A Rockrimmon man suspected of leaving food for the neighborhood's troublesome black bear population averted a trial Tuesday after agreeing to an out-of-court attempt to address state wildlife officials' safety concerns.
Under state law, Charles Medina, 63, faces a $68 fine if mediation talks scheduled for September fail to resolve a misdemeanor charge of luring bears.
But according to state wildlife officials, the stakes are much higher for bears drawn into the city's neighborhoods by the promise of an easy meal.
"The reality is, once bears have become habituated to people feeding them, we will have to put them down," said Colorado Department of Parks and Wildlife spokesman Randy Hampton, who also cited the potential for attacks on people.
Hampton, who declined to address the Medina case in detail because of the pending court case, said that "several" bears from the Rockrimmon neighborhood have been destroyed in recent years, though he couldn't immediately provide a number.
The Department of Parks and Wildlife has a long paper trail devoted to complaints about Medina and his wife, who live in the 500 block of Wintery Circle South.
While Medina is facing his first violation, his wife, Jo Ann, has been cited at least four times since 2007 for illegally feeding wildlife - each time after neighbors reported alarming encounters with black bears that frequented the Medinas' yard. Reports include complaints by a woman who said she was "charged" by a bear that frequently dined next door, and another involving a boy who had a close encounter with a bear while raking his yard.
In 2012, a neighbor said she saw as many as 10 separate bears make stops at the home after one of the residents distributed food of some kind.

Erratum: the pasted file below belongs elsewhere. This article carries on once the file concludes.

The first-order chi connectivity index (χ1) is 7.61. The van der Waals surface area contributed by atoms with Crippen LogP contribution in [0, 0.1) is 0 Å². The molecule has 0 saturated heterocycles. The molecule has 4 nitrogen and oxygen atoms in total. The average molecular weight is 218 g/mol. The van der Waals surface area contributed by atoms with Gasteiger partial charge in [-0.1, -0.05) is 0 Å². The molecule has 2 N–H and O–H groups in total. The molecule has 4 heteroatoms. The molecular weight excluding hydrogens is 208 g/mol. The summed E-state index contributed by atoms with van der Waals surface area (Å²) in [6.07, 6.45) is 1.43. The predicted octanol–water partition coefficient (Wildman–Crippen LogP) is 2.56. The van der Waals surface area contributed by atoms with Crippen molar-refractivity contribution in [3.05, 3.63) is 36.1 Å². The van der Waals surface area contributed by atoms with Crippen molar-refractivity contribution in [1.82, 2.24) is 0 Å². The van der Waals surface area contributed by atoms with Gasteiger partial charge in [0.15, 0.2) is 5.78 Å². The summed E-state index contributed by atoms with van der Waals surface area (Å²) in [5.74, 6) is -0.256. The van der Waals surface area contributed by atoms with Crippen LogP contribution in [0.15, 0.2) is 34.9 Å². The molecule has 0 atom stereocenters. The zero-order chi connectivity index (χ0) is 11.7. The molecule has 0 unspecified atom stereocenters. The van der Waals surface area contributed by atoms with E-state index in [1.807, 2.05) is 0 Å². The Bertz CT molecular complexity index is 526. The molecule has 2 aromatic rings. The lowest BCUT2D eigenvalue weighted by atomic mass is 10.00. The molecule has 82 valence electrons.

Investigators summoned after one of the complaints found a number of plastic bins in the couple's backyard partially filled with dog food and birdseed, and more spread on the ground.
During an interview outside her home Thursday, Jo Ann Medina disputed that bears have been aggressive in the area, attributing the reports to neighbors who "hate wildlife." She said she used to spread seed in her backyard for birds and squirrels, but halted the practice on the advice of her attorneys after repeated citations.
She said bears seek out her yard for the acorns and apples that fall from her trees - not because of anything she or her husband are doing.
"To me, they're just getting ready for winter. It's not a big issue," she said.
In one wildlife officer's report, Jo Ann Medina is quoted as saying she spent nearly $1,200 a month on birdseed to keep deer fed in the winter - a claim she denies.
Charles Medina's attorney, Richard Garcia of Denver, said his client did not intentionally feed bears. He said problems arose from Medina's wife's practice of leaving out food for a cat.
"She has taken measures to not feed domestic animals outside, and that seems to have taken care of it," Garcia said.
Under the District Attorney's Neighborhood Justice Center mediation program, charges could be dismissed against Charles Medina if an agreement is reached with Division of Parks and Wildlife officers regarding unattended food on the property.
Black bear encounters are nothing new in Colorado Springs, where residential neighborhoods overlay bears' natural habitat, especially on the city's west side. The issue drew national headlines earlier this month when a black bear was captured on tape riffling through a trash bin outside the Edelweiss restaurant in southwest Colorado Springs. The restaurant later took steps to secure the bin to prevent return visits.
Under state wildlife provisions, it's the homeowner's responsibility to keep their property free of food sources for wild life, including pet food and garbage.
Most complaints are resolved with a written warning, said Hampton.